A Cheap & Easy Method for Measuring Optical S/PDIF Audio DAC Latency


Since writing this blog post I have created the AV Latency.com Toolkit, which is designed to accurately measure S/PDIF Audio Latency using the technique that is described in this blog post. I recommend this new toolkit instead.

Original Blog Post

In a previous post, I described a method of measuring HDMI audio DAC latency using a computer’s sound card and a Wii U. This post describes a similar method for measuring optical S/PDIF audio DAC latency using a cheap and widely available USB audio DAC as a signal generator. I strongly recommend you give my previous post a read before reading this one to give some context for this approach.

Finding a Signal Generator

Because my Wii U test method resulted in such consistent results, I hypothesized that there might be an integrated circuit out there that would output optical S/PDIF and analog audio at the exact same time. If this was the case, it could act as a signal generator for measuring optical audio DAC latency in the same as the Wii U can be used for HDMI audio.

After some quick shopping, I decided to settle on the LiNKFOR USB DAC Audio Converter which can be purchased for only $22 USD. I found it was available on Amazon (as well as Amazon.ca), AliExpress, and various marketplace sellers.

This USB audio DAC uses the Cmedia CM108B, which is able to output synchronized audio to analog RCA, analog headphone, RCA S/PDIF, and optical S/PDIF at the same time.

LiNKFOR USB DAC Audio Converter ‎ULKDAC070 with Cmedia CM108B

Verifying Output Synchronization

I wanted to be sure that this audio DAC did, in fact, output audio at exactly the same time through the analog outputs and the optical S/PDIF output. To test this, converted the digital optical signal into a digital voltage signal that I could compare more easily with the analog voltage signal of the RCA/headphone output.

I found the EAPLRAA4 Fiber Optic Receiver, which would make this conversion from optical to voltage with a delay of only 120 nanoseconds in a worst case. The datasheet for this receiver came with a “General application circuit”, which made wiring it up extremely easy:

EAPLRAA4 with 3V general application circuit

Now that I can represent the optical signal as voltage, I was able to simply wire it up to my 192 kHz sound card to use as a sort of makeshift oscilloscope. 192 kHz is not a high enough frequency to capture the digital S/PDIF signal in detail, but enough to get a gist of when a change has happened. In the future, I may repeat this test with a proper mixed signal oscilloscope or logic analyzer, but for now I feel these tests clearly show the accuracy of this test method.

Here’s what it looked like at different zoom levels when I played a 4800 Hz tone that turned on and off through foobar2000 in WASAPI exclusive mode:

Although I don’t have enough detail to decode the S/PDIF signal, there seems to be enough detail to show clearly that the different outputs are very closely synchronized by this Cmedia chip, making it ideal for this latency measurement method.

Testing Optical S/PDIF DAC Latency

The test process and hardware for measuring optical S/PDIF DAC latency is virtually identical to the process used for measuring HDMI audio DAC latency with a Wii U, so I will not reiterate any of those details in this post. The only differences are:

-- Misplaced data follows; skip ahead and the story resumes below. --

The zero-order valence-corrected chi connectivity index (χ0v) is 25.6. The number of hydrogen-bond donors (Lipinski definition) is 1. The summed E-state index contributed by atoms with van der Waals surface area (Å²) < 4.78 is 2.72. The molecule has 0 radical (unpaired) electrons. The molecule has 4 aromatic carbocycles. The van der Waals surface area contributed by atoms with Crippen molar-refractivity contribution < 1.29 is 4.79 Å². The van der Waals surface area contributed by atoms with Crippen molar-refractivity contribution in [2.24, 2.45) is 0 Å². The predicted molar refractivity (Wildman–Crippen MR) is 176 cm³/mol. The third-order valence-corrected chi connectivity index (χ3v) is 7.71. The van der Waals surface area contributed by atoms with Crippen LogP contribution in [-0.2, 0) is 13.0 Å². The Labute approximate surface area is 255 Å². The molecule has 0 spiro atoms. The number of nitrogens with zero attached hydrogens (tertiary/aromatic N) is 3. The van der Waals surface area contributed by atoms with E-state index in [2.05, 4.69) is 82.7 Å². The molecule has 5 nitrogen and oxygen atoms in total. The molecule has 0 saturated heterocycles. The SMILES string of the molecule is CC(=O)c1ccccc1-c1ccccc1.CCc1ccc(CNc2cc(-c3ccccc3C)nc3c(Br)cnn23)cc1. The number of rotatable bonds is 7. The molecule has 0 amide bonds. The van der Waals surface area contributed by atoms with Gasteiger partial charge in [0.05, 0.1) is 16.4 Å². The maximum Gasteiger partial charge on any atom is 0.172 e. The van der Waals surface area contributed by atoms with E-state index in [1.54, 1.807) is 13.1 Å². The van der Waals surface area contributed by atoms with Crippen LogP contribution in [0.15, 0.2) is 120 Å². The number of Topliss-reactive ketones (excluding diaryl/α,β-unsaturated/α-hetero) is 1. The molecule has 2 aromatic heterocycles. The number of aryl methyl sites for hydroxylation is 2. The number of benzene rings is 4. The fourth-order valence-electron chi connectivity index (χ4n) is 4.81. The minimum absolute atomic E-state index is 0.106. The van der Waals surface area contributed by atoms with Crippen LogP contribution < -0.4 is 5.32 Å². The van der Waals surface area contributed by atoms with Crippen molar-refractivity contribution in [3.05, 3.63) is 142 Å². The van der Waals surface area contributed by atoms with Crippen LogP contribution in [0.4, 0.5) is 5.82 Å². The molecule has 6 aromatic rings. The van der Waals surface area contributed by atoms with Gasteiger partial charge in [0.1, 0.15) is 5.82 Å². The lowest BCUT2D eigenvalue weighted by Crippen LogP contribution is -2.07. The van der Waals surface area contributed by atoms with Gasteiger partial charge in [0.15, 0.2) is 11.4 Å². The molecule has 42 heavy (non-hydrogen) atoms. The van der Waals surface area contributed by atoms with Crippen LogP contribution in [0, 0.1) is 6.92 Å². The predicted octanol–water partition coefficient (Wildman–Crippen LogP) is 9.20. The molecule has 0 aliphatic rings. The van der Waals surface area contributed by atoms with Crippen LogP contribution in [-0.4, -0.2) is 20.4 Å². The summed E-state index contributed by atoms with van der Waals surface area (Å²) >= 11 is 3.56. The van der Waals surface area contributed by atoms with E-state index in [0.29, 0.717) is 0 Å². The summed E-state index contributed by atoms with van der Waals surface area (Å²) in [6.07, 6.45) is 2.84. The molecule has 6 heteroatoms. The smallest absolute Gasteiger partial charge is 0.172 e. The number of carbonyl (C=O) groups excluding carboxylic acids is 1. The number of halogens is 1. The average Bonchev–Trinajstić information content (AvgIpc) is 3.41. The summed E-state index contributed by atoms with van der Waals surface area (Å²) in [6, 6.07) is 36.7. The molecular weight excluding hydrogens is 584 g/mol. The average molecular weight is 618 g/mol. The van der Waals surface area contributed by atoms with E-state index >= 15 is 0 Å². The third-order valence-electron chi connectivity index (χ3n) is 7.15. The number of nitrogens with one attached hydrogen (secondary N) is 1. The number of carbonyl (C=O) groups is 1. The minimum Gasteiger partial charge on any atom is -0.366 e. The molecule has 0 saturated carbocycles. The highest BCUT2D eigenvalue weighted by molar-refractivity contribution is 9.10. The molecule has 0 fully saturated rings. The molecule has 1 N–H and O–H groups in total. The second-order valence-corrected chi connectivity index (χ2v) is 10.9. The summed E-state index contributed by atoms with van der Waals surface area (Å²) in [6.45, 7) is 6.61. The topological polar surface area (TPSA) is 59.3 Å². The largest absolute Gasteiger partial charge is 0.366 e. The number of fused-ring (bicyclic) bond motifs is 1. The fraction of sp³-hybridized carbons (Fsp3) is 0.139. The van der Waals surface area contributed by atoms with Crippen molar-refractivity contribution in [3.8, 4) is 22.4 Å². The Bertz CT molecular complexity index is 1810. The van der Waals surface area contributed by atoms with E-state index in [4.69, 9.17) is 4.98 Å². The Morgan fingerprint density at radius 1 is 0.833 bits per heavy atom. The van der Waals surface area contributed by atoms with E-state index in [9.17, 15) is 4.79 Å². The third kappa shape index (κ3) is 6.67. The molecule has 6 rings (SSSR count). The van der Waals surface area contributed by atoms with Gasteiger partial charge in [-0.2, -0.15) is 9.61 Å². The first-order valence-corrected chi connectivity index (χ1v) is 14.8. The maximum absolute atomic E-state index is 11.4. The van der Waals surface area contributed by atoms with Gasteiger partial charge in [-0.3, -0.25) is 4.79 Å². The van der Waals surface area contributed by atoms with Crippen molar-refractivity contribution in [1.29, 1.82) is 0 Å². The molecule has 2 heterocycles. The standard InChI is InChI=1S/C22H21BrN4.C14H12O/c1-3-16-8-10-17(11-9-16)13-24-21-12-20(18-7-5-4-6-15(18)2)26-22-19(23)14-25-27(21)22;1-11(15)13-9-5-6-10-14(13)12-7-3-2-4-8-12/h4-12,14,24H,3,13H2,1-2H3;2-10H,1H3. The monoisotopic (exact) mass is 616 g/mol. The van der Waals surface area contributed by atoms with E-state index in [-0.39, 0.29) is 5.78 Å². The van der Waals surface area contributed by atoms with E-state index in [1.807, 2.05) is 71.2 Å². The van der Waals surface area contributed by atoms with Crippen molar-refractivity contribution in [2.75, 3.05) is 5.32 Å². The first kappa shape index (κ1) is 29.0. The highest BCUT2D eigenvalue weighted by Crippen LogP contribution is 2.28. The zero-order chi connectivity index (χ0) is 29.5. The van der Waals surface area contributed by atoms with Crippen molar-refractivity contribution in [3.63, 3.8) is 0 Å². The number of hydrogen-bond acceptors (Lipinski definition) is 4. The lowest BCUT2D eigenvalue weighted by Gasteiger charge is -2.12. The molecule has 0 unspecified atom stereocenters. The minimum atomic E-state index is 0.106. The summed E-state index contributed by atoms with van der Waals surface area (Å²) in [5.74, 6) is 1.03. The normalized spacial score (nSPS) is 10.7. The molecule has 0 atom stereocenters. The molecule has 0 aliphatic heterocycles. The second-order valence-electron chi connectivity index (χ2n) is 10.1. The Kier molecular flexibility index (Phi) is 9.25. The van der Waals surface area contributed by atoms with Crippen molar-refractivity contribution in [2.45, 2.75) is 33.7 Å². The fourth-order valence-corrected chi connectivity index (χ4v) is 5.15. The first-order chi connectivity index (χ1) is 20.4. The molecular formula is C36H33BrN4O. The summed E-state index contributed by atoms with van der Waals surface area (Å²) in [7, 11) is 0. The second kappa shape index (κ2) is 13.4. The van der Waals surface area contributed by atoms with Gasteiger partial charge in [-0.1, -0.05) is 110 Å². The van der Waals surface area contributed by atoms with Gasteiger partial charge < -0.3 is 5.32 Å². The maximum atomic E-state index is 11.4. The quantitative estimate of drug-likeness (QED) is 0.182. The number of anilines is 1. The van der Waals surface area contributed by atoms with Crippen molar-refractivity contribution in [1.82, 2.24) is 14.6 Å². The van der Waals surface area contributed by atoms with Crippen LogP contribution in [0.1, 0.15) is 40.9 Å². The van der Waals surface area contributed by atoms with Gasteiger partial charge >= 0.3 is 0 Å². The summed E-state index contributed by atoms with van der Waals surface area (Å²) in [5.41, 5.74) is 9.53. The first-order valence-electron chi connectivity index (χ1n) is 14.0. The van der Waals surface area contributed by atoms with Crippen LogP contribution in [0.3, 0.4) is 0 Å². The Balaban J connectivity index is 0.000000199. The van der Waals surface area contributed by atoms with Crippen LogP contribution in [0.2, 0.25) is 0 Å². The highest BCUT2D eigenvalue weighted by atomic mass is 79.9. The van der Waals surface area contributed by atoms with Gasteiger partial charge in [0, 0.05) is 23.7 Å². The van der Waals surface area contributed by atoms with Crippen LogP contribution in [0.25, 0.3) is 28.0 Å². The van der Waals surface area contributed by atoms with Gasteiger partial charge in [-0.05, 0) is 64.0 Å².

• The optical output of the LiNKFOR USB DAC is used instead of the HDMI output of the Wii U
  • The RCA or headphone output of the LiNKFOR USB DAC is used instead of the analog RCA output of the Wii U
  • The LiNKFOR USB DAC must be connected to a computer. Simply play any audio file you want with the LiNKFOR USB DAC as your output device. (Note: On Windows, it seems like the USB audio device, called “Speakers”, is disabled by default when you plug it in. Simply enable it in your sound settings to use this as your output device.)

During these tests I discovered that there was one quirk with the LiNKFOR USB DAC: the analog audio output seems to be inverted compared to the source and optical audio output. This is not a problem, but is something to be aware of if you are using this method for measuring latency.


I only tested a couple of receivers that I have on hand and included existing latency measurements using my Wii U method:

DeviceSignalSettingAudio Latency
Marantz NR17111080p 60Hz 2.0 StereoDirect6.0ms
Marantz NR17111080p 60Hz 2.0 StereoStereo6.0ms
Marantz NR17111080p 60Hz 5.1 SurroundDirect6.2ms
Marantz NR17111080p 60Hz 5.1 SurroundMulti Ch6.2ms
Marantz NR1711Analog RCA StereoDirect0.0ms
Marantz NR1711Analog RCA StereoStereo0.0ms
Marantz NR1711Optical S/PDIFDirect4.9ms
Marantz NR1711Optical S/PDIFStereo7.9ms
Sony STR-DH5401080p 60Hz 2.0 StereoPure Direct56.5ms
Sony STR-DH5401080p 60Hz 5.1 SurroundPure Direct13.1ms
Sony STR-DH540Analog RCA StereoPure Direct13.0ms
Sony STR-DH540Optical S/PDIFPure Direct55.8ms


The Cmedia CM108B is only capable of outputting 44.1 kHz and 48 kHz 16-bit PCM audio over optical S/PDIF. Although many other formats may be transmitted over an optical cable, this format is common and valuable to test. Please let me know if you have any recommendations for other widely available optical audio DACs that would be better suited as a signal generator!